29 January 2016

Agile talent management: what is it and how can you do it effectively?

Since a business is only as good as its people; proper employee development and talent management is vital to a company’s success. Agile talent management is a strategy designed to achieve this but what does the term actually mean? And how can you implement it effectively in your organisation? Find out here:

Since a business is only as good as its people; proper employee development and talent management is vital to a company’s success. Effective talent management strategies play a key role in identifying those shining stars within the company, as well as those underperformers.


Yet, there’s been a lot of scepticism about the effectiveness of these programmes, with HR leaders and junior staff alike failing to see the true value. More often than not though, it’s not the programmes themselves that are failing, it’s the way they’re being applied. Traditionally, talent management has revolved around the dreaded annual performance review, but now companies are starting to find that these don’t always provide a true picture of their staff’s performance.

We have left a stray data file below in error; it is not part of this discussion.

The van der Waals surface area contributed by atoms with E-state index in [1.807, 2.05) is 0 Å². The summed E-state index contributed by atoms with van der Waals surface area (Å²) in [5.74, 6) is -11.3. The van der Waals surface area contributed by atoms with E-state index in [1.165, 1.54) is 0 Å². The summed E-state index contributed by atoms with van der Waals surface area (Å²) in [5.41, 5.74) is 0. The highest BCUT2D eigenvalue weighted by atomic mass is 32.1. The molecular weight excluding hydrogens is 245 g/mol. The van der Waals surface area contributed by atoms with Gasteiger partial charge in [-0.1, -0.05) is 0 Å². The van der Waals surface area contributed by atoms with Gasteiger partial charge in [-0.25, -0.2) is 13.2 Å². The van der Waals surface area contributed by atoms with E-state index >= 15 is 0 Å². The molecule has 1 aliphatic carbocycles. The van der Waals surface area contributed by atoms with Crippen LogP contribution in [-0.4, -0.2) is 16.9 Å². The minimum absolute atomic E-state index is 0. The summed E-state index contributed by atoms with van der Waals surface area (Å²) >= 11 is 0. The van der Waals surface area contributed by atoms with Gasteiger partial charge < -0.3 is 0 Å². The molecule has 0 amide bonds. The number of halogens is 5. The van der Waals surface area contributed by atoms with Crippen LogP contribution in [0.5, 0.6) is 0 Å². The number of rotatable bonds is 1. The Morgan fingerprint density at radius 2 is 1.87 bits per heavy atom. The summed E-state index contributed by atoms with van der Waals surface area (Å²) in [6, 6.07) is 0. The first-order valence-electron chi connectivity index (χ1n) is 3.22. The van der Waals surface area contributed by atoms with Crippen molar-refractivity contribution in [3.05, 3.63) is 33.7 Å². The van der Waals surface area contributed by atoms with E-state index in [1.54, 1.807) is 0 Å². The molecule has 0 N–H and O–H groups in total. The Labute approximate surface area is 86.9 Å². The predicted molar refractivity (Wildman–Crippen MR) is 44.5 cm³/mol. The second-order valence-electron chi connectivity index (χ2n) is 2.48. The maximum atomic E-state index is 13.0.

Gone are the days when spending 3 hours of your day writing up an end of year review or talent manual, only to realise that it wasn’t actually productive for anyone, is the norm; instead development programmes must be practical, they must be flexible, they must be agile.

Agile; a common ‘buzz word’ term in today's ever-changing professional landscape, is an ‘inspect and adapt’ method that works by continually building and assessing projects throughout their development lifecycle to ensure maximum success.

This concept, initially coined by technology start-ups and I.T companies as a way to implement software incrementally , is increasingly moving away from its origins with many organisations seek to deploy ‘agile talent management’ . It’s extended into the corporate HR world as more and more companies look for effective agile techniques to nurture and develop their existing talent.

These work on the premise that companies adopt modern processes to review talent and regularly assess, adapt or add to these in a bid to grow and retain their staff. And this has become common practice. So much so, that those companies that fail to embed agile within their culture are at significant risk of an early demise.